The habits and practices mostly stayed through the years, once they did set in. Rotation is natural, elbows in for a guard is habit, and I always strike with my middle knuckle in a punch. In Krav Maga, we are taught that the way to stop aggressive behavior is to overwhelm it with more aggression. This is not surprising considering the military and law enforcement members who utilize the training. It is also not inaccurate. Still, this has to be balanced with a knowledge of the dangers of legal consequence from defending oneself. Common sense before self defense, and use your words first, feet second, and hands third. It’s always better to avoid a violent conflict if possible rather than have every plan of action perish upon first contact with the enemy.
I’m reading about the impact of living in high danger and high stress environments such as war or an abusive family environment, and can see how immersion in this lifestyle can have deleterious effects on ones’ consciousness. Hallucinations, extreme depression, flashbacks, excessive rage can endanger pets, family, or other loved ones. An interesting thing I discovered was how TBI (traumatic brain injury) and PTSD (post traumatic stress disorder) appear to have similar symptoms in the scientific literature. I wonder if repeated training in this manner can lead to that high stress and trauma, albeit in a simulated and reduced manner.
I have to take extra time to calm my thoughts and direct my consciousness toward lovingkindness and gratitude. I perform the same guidance for my students, and make sure to approach our practice from a mindset of overcoming our limits and reaching our goals in life. While we learn that be must react with intensity when we are accosted by a dangerous stranger, we do not treat our fellow students or our friends that same way.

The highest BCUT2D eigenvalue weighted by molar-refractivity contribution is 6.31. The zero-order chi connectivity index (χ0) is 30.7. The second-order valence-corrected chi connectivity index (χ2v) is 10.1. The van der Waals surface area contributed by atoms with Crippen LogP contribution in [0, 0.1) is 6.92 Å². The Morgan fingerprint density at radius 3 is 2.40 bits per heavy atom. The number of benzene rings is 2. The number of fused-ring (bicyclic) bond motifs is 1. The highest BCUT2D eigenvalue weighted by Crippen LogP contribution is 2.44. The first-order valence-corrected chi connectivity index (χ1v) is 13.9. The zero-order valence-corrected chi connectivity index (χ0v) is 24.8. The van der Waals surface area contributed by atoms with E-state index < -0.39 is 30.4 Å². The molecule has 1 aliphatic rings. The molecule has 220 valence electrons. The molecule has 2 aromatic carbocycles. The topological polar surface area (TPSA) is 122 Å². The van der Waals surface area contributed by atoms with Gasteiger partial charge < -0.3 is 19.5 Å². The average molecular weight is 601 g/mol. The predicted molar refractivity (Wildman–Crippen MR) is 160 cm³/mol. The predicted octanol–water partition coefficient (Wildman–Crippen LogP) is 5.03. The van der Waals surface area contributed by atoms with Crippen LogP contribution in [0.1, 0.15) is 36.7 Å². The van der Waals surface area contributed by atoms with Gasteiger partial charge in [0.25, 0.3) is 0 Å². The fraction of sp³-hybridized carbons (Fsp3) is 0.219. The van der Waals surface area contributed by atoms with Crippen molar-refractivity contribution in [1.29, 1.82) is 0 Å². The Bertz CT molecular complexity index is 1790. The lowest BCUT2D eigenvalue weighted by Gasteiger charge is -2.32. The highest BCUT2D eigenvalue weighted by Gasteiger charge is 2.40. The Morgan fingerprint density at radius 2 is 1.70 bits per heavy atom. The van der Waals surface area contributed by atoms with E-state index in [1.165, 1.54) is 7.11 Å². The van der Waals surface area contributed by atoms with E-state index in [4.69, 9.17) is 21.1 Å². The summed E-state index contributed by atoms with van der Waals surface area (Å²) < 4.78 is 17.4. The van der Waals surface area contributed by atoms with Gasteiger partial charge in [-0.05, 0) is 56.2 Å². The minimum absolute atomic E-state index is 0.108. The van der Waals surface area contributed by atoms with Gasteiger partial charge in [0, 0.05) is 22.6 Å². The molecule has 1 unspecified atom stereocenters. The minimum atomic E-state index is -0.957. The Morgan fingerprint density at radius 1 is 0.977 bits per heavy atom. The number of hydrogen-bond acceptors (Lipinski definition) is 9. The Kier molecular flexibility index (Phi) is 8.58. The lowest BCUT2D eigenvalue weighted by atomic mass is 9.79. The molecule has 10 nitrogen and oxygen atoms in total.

In our program we learn that Together Everyone Achieves More. With that and the importance quality of kindness, one can build teammates and allies who will support you in a time of need. Further, it inspires the same behavior in others in the surrounding environment. Our mirror neurons reflect the behavior we are faced with. The world reflects that which you put out into it, as the phrase goes. By allowing our unified, compassionate inner being to express loving-kindness into the society we find ourselves in we can make our communities in school, government, and the dojo a more supportive environment to grow toward our best selves within.
To this end sparring is a different practice from fighting in the ring or on the streets. One aims for pads if striking the head. Combinations are prescribed to give the defender more of a chance to see the strike coming and practice the blocks. It is gradually that we move toward a more free practice at higher ranks to allow for more creativity in self-defense practice. But the structure of a punch or kick, and the practice of flowing from one strike to another must be refined first.
I find that the focus on character development of our teaching supports the need I have to balance internal training with external. Unfortunately, I also find with such a limited time that we need to spend more time on the external to get the practical elements of martial arts down and keep ourselves safe on the streets. Thankfully, we make sure to have some time set aside to talk about everything from a positive mental image, to self-discipline, to kindness, to courage, and many other traits.